[LONDON] British finance minister George Osborne said on Wednesday that he would introduce sweeping cuts to stamp duty for nearly all property purchases, addressing a long-standing grievance of homebuyers five months before an election.
He said the current system, where the amount owed jumps at various threshold levels, would be replaced from Thursday by a graduated rate, similar to income tax.
Stamp duty is currently paid on the total value of a home or land over 125,000 pounds at a rate that increases in stages as it rises through the band thresholds in line with the value of the property.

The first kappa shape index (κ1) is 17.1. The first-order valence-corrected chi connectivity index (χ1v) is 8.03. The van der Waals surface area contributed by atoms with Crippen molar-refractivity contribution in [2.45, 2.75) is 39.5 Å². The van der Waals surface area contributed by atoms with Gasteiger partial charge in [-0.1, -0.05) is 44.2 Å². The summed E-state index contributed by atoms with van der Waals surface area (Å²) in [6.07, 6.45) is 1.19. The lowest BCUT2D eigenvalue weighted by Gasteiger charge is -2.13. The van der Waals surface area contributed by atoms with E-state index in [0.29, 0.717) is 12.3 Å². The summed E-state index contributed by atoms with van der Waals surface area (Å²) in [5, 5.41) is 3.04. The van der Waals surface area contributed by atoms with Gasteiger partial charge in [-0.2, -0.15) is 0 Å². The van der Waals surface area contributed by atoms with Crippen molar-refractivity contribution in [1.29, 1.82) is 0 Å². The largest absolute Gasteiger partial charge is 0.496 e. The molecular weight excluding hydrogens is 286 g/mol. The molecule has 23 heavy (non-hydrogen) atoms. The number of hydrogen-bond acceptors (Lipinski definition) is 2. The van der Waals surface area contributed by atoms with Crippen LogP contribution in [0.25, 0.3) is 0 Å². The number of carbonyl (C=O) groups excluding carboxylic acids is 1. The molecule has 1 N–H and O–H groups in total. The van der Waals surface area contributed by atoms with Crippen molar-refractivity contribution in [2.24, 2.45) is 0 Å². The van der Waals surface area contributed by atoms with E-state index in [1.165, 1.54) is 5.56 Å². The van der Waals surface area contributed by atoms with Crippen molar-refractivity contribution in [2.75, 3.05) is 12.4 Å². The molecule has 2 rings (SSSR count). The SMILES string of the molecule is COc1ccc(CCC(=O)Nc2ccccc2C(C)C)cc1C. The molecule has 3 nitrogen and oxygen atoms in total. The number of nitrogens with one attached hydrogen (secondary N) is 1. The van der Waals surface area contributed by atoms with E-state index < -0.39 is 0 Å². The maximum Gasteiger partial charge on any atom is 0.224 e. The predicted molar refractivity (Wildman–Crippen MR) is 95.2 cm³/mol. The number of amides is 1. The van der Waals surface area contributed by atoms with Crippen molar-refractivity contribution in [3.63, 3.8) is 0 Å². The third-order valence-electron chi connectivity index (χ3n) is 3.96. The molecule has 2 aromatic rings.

Osborne told parliament that each rate will now only apply to the part of the property price that falls within that band and that the rates of tax would change, benefiting 98 per cent of homebuyers.
The tax will start at 2 per cent on the portion of a property from 125,000 pounds to 250,000 pounds, 5 per cent up to 925,000 pounds, 10 per cent up to 1.5 million and 12 per cent above that level.
"Ninety-eight per cent (of people) pay less and the whole reform represents a tax cut of 800 million pounds per year," Mr Osborne said in his half-yearly budget.
House prices have risen by nearly 10 per cent nationally in the past year, and twice that in London, making housing a key battleground in the election due next May and pushing increasing numbers of people into paying higher rates of tax.